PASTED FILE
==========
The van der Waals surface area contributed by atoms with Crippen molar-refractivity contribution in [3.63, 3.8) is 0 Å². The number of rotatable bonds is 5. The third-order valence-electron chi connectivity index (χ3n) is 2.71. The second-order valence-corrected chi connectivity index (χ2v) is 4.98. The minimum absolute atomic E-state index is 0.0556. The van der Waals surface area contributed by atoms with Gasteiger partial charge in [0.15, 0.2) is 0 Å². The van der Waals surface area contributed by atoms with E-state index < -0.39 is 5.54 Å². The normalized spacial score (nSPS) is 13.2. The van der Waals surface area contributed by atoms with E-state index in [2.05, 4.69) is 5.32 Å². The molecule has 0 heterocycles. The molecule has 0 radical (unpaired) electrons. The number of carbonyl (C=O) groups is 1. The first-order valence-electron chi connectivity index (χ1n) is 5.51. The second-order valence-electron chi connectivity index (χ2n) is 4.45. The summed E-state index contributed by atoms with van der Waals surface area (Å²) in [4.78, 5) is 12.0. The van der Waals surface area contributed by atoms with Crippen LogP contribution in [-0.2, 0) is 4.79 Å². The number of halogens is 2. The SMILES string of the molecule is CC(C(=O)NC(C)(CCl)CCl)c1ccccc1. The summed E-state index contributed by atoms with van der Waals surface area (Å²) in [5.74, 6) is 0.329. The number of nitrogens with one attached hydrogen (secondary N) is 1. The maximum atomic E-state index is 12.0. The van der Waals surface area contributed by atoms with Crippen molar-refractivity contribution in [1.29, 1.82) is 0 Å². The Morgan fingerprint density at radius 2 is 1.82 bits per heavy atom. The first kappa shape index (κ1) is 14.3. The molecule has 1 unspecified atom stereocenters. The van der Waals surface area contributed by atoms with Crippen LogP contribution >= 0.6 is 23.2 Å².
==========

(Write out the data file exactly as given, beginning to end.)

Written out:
The van der Waals surface area contributed by atoms with Crippen molar-refractivity contribution in [3.63, 3.8) is 0 Å². The number of rotatable bonds is 5. The third-order valence-electron chi connectivity index (χ3n) is 2.71. The second-order valence-corrected chi connectivity index (χ2v) is 4.98. The minimum absolute atomic E-state index is 0.0556. The van der Waals surface area contributed by atoms with Gasteiger partial charge in [0.15, 0.2) is 0 Å². The van der Waals surface area contributed by atoms with E-state index < -0.39 is 5.54 Å². The normalized spacial score (nSPS) is 13.2. The van der Waals surface area contributed by atoms with E-state index in [2.05, 4.69) is 5.32 Å². The molecule has 0 heterocycles. The molecule has 0 radical (unpaired) electrons. The number of carbonyl (C=O) groups is 1. The first-order valence-electron chi connectivity index (χ1n) is 5.51. The second-order valence-electron chi connectivity index (χ2n) is 4.45. The summed E-state index contributed by atoms with van der Waals surface area (Å²) in [4.78, 5) is 12.0. The van der Waals surface area contributed by atoms with Crippen LogP contribution in [-0.2, 0) is 4.79 Å². The number of halogens is 2. The SMILES string of the molecule is CC(C(=O)NC(C)(CCl)CCl)c1ccccc1. The summed E-state index contributed by atoms with van der Waals surface area (Å²) in [5.74, 6) is 0.329. The number of nitrogens with one attached hydrogen (secondary N) is 1. The maximum atomic E-state index is 12.0. The van der Waals surface area contributed by atoms with Crippen molar-refractivity contribution in [1.29, 1.82) is 0 Å². The Morgan fingerprint density at radius 2 is 1.82 bits per heavy atom. The first kappa shape index (κ1) is 14.3. The molecule has 1 unspecified atom stereocenters. The van der Waals surface area contributed by atoms with Crippen LogP contribution >= 0.6 is 23.2 Å².